Recap / Eighth Doctor Adventures Seeing I

"You won't be getting out of here. We both know that. They won't let you out. I won't let you out. Everything you do, I'll be watching, recording...I'll make sure you're stopped. Do you understand? You're not leaving."

Sam has decided to leave the Doctor. She leaves the Dreamstone Moon with the rest of the refugees and ends up on a planet called Ha'olam, which is mostly owned by a corporation called INC. Because she has no identification, it is impossible for Sam to get a job, so she ends up working for a soup kitchen in exchange for a place to stay. Eventually, she manages to get a job with INC (who don't have much problem hiring undocumented workers, apparently, since they're much cheaper) doing computer work that only requires you to look and blink into an eyepiece.

The Doctor, however, has not given up searching for Sam. He releases semi-sentient data umphs into the computer system of INC, searching for any mention of Sam Jones. Eventually, he resorts to bugging the INC receptionist every day, hacking the government computers to get proper identification, and generally being quite persistent. Along the way, he discovers that something in INC's computer system appears to be made from stolen Gallifreyan technology. Technology which seems to have been planted on Ha'olam by an unknown alien force. Unfortunately, he goes a little bit overboard in his investigation, easily hacking INC's records that the Gallifreyan technology gives him, a Gallifreyan, unlimited access to. He gets thrown in prison.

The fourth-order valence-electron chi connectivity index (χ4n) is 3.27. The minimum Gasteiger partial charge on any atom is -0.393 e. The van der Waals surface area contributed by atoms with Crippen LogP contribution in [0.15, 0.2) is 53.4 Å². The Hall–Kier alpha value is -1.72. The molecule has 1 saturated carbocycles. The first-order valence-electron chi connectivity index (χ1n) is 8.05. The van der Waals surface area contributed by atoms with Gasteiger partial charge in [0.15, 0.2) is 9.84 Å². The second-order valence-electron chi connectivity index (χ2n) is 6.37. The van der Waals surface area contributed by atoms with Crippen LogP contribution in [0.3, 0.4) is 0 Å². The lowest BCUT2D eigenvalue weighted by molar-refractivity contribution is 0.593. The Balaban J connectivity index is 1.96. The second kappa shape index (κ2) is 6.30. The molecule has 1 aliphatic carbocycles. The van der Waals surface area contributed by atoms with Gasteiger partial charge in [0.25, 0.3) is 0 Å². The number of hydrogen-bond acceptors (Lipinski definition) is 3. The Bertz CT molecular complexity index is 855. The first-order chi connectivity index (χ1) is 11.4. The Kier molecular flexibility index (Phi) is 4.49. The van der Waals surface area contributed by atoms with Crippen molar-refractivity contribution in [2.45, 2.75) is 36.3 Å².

Okay, no big deal. He's the Doctor. He's walked out of thousands of prisons, and he should be out by the morning. Wrong. Somehow, the prison guards seem to know his every move, despite the prison having little security, cameras, or...anything, really. Three years and the death of a fellow inmate later, the Doctor still isn't out.

Sam, meanwhile, has quit her job, which was sucking the life out of her. She gets another job with a nonprofit organization that builds houses, and lives there during the three years that the Doctor is in prison. She makes friends, falls in love, and begins to think of Ha'olam as home. She's determined to make this her life, convinced that she will never see the Doctor again.

The Doctor is slowly going mad. He's taken to drawing on the walls, talking with the voice in his head, and a variety of other seemingly crazy things. (The voice in his head is actually an eye implant that OBFSC gave him in order to keep him from escaping.) He keeps trying to escape, but it slowly losing hope...until Sam Jones breaks into the prison to rescue him.

Which is a good thing, because the aliens that planted the mind probe on Ha'olam have come back for the harvest...

Tropes present in Seeing I include:

  • Ambiguously Jewish: Ha'olam's culture could be described as pan-Semitic: there are characters with names such as Shoshana and Ramadan. Dr Akalu's use of "Baruch atta Adonai" as an interjection makes him a bit less ambiguous.
  • Big Damn Kiss: Between Sam and the Doctor. If admittedly one of the most awkwardly described ones in the series.
  • Bi the Way: Samantha Jones dates three people during her stay on Hao'lam, two of whom are men.
  • Continuity Nod: As it's an EDA, there are many:
    • Once again, the Doctor is worried about his shoes. When he wakes up in prison, he's given "battered leather shoes which didn't fit at all."
    • Sam thinks "you really could find the most amazing things in junkyards," both referencing her own first meeting with the Doctor and probably the first ever episode of Doctor Who.
    • When the Doctor protests that DOCTOR can't be an accurate representation of his brain, because he wouldn't work for these people, DOCTOR replies that it sees itself more as an unpaid scientific advisor.